#make dep
    #make clean
    #make bzImage
    #cp arch/i386/boot/bzImage /boot/vmlinuz-2.4.0-jfs
    Now we need to build the JFS utilities. These are the tools for formatting a JFS filesystem, checking it for errors, extending the size, and more.
    #cd fs/jfs/utils
    #make install
    Next, we need to add an entry for LILO so that we can boot with our new kernel that can use a JFS filesystem. Edit /etc/lilo.conf and add an entry for the new kernel similar to this:
    Run /sbin/lilo to to activate the new configuration and reboot into the new kernel.

    3.2 Create the JFS filesystem

    Now that we have JFS support in the kernel, it's time to format our empty partition as JFS.
    #mkfs -t jfs /dev/hda6
    mkfs.jfs development version: $Name: v0_3_1 $
    Warning!  All data on device /dev/hda6 will be lost!
    Continue? (Y/N) y
    Format completed successfully.
    5120608 kilobytes total disk space.

    3.3 Copy the root filesystem

    This is an easy step and requires very little work on your part, but it will take the most time to complete. First, unmount any NFS, SMB, or cdroms that are mounted. Create a mount point for the new JFS partition and mount it. There are a few things to remember before we start copying files. Don't copy /proc over, but do create a mount point for it after you are done. If you didn't or couldn't unmount some of your NFS mounts or cdroms, remember to skip them when you do the copy. Copy everything else using cp -a.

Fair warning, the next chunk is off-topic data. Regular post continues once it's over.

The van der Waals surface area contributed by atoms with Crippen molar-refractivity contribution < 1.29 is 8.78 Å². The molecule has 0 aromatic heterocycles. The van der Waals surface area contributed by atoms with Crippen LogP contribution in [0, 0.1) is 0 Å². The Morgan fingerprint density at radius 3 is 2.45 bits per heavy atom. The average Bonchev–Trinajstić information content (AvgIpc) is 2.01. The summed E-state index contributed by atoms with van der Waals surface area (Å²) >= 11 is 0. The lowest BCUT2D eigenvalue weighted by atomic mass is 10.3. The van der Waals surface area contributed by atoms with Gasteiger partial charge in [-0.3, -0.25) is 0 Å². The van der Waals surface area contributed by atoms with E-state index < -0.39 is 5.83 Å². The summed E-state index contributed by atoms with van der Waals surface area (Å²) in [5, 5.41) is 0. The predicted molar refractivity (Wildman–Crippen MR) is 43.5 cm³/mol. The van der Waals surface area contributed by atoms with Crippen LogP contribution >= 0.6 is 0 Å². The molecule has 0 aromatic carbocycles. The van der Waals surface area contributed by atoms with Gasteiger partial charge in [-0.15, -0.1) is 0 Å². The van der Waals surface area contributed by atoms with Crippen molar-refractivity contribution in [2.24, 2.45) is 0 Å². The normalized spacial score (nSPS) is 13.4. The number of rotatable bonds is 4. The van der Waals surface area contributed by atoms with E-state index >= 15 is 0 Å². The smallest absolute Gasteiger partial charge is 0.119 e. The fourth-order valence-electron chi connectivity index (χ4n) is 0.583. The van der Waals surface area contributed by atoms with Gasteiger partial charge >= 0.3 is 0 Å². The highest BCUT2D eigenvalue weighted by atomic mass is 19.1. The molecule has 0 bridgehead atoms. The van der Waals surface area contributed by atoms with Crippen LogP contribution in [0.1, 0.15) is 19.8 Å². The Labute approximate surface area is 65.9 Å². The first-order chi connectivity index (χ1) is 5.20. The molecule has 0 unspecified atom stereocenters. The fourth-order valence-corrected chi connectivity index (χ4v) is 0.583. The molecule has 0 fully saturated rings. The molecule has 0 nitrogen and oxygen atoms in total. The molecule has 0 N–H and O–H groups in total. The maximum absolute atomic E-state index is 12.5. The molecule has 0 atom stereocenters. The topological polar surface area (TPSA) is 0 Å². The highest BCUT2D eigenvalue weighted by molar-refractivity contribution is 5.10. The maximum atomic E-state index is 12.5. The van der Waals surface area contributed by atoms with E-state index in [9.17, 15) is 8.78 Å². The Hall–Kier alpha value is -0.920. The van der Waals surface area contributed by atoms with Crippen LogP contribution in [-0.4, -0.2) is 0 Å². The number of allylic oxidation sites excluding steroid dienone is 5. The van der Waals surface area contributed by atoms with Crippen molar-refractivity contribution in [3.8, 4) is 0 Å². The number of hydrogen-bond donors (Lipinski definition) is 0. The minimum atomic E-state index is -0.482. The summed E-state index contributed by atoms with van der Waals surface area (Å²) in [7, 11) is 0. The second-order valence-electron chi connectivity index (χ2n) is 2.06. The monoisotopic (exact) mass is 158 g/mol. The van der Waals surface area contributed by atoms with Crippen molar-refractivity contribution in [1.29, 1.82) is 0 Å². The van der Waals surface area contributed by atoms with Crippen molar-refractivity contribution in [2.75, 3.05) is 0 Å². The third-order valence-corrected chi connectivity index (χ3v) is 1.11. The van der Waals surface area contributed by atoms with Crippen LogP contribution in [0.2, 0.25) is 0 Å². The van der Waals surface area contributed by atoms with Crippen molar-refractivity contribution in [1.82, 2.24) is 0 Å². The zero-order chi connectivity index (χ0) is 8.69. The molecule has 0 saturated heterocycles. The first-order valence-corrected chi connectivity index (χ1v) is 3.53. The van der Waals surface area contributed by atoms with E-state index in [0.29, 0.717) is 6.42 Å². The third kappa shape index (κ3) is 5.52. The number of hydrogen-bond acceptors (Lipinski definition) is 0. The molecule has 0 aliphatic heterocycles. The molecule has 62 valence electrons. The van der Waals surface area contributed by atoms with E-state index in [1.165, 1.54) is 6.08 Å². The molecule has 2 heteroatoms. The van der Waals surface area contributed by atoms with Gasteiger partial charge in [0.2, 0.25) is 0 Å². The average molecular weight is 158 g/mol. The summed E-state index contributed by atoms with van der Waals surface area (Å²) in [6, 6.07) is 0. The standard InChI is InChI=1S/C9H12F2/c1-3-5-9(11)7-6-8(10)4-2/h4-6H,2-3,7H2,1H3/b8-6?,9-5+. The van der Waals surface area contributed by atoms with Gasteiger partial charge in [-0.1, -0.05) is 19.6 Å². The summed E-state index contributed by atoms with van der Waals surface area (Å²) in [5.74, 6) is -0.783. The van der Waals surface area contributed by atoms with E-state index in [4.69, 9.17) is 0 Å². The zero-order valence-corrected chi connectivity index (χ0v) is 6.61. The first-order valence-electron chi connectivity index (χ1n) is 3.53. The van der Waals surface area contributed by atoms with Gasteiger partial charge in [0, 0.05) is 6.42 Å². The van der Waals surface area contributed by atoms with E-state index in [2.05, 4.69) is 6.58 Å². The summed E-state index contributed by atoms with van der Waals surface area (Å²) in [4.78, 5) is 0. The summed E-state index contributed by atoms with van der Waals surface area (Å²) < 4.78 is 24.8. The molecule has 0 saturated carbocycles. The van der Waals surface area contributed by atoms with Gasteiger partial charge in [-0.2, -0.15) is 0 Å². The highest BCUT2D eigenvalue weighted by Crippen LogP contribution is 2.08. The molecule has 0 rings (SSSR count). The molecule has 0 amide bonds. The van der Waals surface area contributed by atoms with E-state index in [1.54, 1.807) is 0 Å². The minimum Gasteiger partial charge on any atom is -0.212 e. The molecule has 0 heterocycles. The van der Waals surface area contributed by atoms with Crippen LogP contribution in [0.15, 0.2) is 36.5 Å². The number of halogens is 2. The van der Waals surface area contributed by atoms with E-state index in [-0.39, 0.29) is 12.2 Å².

#mkdir /jfsvol
    #mount -t jfs /dev/hda6 /jfsvol
    #cd /
    #cp -a bin etc lib boot dev home usr var [...] /jfsvol
    #mkdir /jfsvol/proc

    3.4 Final setup

    Before we reboot into our new root partition, there are a just a couple of final things that need to be done. First, we need to change the /etc/fstab entry for the root partition, but you need to be certain to change the right one. Remember that the fstab file we want to work with is the one under /jfsvol/etc. So edit this file, and look for the line describing the root partition. Mine looks like this:
    LABEL=/		/	ext2	defaults	1 1
    We want to change that to say:
    /dev/hda6	/	jfs	defaults	1 1
    You can now unmount /jfsvol. Edit /etc/lilo.conf to point to the new root partition. I'm paranoid, so I like to just copy and paste the one I already have for the jfs kernel and modify the root= line to point to the new partition. You'll also need to give it a new label. The new section on my system looks like this:
    Make sure that you run 'lilo' again before you reboot.

    3.5 Reboot

    Congratulations! If you followed these steps, your system is now running completely on JFS. To verify this, type mount and you should see output similar to this:
    /dev/hda6 on / type jfs (rw)
    none on /proc type proc (rw)
    none on /dev/pts type devpts (rw,gid=5,mode=620)
    Assuming everything works well, and you don't want or need to go back to your old system, the old root partition can now be reformatted as JFS and turned into a /home mount, or anything else you want.